Reputation
Next tag badge:
538/400 score
79/80 answers
Badges
19 239 519
Newest
 polynomials
Impact
~2.8m people reached

27m
awarded  polynomials
2d
comment Holomorphic contractibility of GL(H)?
What do "holomorphically contractible" and "holomorphic $K(\mathbb{Z}, 2)$" mean?
2d
comment Time-Energy Uncertainty Relation in relativistic Quantum Mechanics
Probably going to get better answers on physics.stackexchange.com.
May
1
awarded  Enlightened
Apr
30
awarded  Nice Answer
Apr
30
comment Maps from $S^3$ to $S^3$
For what it's worth, I didn't downvote, but you're not doing yourself any favors by insulting people and questioning their expertise. Denis is correct that there is a notion of polynomial map in this setting, namely a map all of whose coordinates are given by polynomials (thinking of $S^3$ as embedded in $\mathbb{R}^4$ in the usual way); for example, the maps $z \mapsto z^n$ coming from the group structure on $SU(2)$ are polynomial maps in this sense. For a discussion of degree see, for example, en.wikipedia.org/wiki/Degree_of_a_continuous_mapping.
Apr
30
comment Maps from $S^3$ to $S^3$
The space of maps has connected components labeled by degree, which is an integer. Is this the sort of thing you want to know? Right now your question is very vague.
Apr
30
comment From Weyl groups to Weyl groupoids?
It's easier to have this discussion on the Lie group rather than Lie algebra level. There for $G$ a compact connected Lie group you can consider the groupoid whose objects are maximal tori and whose morphisms are conjugations. Every object in this groupoid is isomorphic, and all of their automorphism groups are the Weyl group.
Apr
30
comment “Small” simplicial complex with torsion trees
So just to clarify, these spanning trees are not in fact trees?
Apr
29
answered Representation viewpoint on Chern Weil (cohomology computations done with rep theory?)
Apr
29
comment what is the universal cover of GL(2,R)?
The OP also says "and therefore $G'$ was $\mathbb{C}^2$" so I think it is clear he meant $\mathbb{C}^{\ast} = \mathbb{C} \setminus \{ 0 \}$. (I prefer the notation $\mathbb{C}^{\times}$.)
Apr
28
comment what is the universal cover of GL(2,R)?
$GL_2^{+}(\mathbb{R})$, as a manifold, is $\mathbb{R}^3 \times SO(2)$. (More generally, any connected Lie group, as a manifold, is its maximal compact times some $\mathbb{R}^n$.) So its universal cover, as a manifold, is $\mathbb{R}^4$.
Apr
28
comment Does it make sense to compare sets (polytopes) with different dimensions?
@Dima: I don't know what that means. The OP claims to have proven a statement and then wants to know whether the statement makes sense. If the OP doesn't know whether it makes sense then how did they prove it?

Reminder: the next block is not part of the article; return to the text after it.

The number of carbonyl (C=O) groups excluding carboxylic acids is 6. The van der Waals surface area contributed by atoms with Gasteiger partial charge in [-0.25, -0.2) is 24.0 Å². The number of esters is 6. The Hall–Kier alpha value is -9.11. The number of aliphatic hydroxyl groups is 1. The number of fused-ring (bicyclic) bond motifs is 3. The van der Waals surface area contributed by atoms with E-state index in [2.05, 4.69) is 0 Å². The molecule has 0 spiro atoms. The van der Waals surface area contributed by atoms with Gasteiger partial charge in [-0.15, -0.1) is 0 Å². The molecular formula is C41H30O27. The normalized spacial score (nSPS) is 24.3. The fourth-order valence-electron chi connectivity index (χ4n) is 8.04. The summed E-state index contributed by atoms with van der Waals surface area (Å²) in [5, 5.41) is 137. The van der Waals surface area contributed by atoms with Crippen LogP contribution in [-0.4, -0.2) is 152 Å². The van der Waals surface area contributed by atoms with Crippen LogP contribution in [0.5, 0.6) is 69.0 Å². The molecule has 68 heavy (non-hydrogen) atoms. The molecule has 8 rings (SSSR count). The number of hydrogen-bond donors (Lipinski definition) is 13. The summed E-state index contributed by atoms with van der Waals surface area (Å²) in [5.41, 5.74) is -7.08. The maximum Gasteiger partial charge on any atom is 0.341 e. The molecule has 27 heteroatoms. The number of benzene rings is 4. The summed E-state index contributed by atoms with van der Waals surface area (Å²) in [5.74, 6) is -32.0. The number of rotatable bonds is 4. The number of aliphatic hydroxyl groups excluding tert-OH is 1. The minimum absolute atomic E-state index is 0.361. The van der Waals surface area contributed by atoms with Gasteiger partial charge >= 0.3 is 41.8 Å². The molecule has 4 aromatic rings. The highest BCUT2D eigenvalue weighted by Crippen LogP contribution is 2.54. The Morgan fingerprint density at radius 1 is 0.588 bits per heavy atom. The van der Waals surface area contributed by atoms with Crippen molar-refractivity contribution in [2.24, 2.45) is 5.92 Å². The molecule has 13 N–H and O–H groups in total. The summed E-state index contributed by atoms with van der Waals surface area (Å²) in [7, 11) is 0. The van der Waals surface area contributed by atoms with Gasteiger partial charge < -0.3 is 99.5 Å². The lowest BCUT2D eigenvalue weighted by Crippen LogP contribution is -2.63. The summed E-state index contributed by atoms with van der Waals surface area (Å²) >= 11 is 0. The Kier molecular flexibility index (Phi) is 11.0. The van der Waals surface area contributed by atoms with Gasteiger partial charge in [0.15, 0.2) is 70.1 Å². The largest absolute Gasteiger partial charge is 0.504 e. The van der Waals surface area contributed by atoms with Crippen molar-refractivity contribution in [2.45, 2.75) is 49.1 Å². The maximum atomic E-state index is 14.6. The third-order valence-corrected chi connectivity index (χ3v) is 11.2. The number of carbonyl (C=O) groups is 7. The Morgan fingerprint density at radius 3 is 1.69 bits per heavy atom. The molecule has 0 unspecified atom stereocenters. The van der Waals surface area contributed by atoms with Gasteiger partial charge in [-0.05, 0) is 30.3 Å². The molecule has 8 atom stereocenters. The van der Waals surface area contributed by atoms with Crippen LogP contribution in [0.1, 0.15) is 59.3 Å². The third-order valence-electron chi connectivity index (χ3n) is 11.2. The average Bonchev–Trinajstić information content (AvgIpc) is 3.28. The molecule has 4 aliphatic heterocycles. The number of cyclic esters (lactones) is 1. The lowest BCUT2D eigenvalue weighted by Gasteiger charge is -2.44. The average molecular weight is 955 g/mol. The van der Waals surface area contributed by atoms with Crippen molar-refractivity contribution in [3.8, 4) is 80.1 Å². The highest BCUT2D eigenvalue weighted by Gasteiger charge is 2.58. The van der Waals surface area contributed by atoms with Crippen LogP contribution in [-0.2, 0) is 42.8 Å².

Apr
26
comment “Spatial (geometrical)” realization of Elementary topos?
@Simon: yes, I required the tensor product to distribute over colimits above. Elementary topoi can be ind-completed and I think the result is now monoidal cocomplete although I haven't checked this.
Apr
26
comment “Spatial (geometrical)” realization of Elementary topos?
@Andrej: well, that's stronger than an analogy, right? One is even a special case of the other. I really just mean an analogy here. It's very naive: colimits are like addition. A more precise analogy would have been to commutative monoids since coproducts don't have inverses. For example, like in commutative monoids, there is a zero object, and biproducts. In this analogy presheaf categories are analogous to free abelian groups.
Apr
26
revised “Spatial (geometrical)” realization of Elementary topos?
added 89 characters in body
Apr
26
answered “Spatial (geometrical)” realization of Elementary topos?
Apr
26
answered Probability theory without deductive closure
Apr
26
comment When are Morita classes represented by certain structured algebra objects?
Also, depending on what you mean by "semisimple module category," I don't think your claim that these are all categories of modules over algebras is true either, since (with the definitions I have in mind) there may be infinitely many simple objects.
Apr
26
comment When are Morita classes represented by certain structured algebra objects?
I don't understand your example in the second paragraph. It's certainly not the case that every algebra is Morita equivalent to a Clifford algebra. I think you're missing some hypotheses? Similarly, it's certainly not the case that every algebra is semisimple. Maybe you could be more explicit about exactly what your definitions are?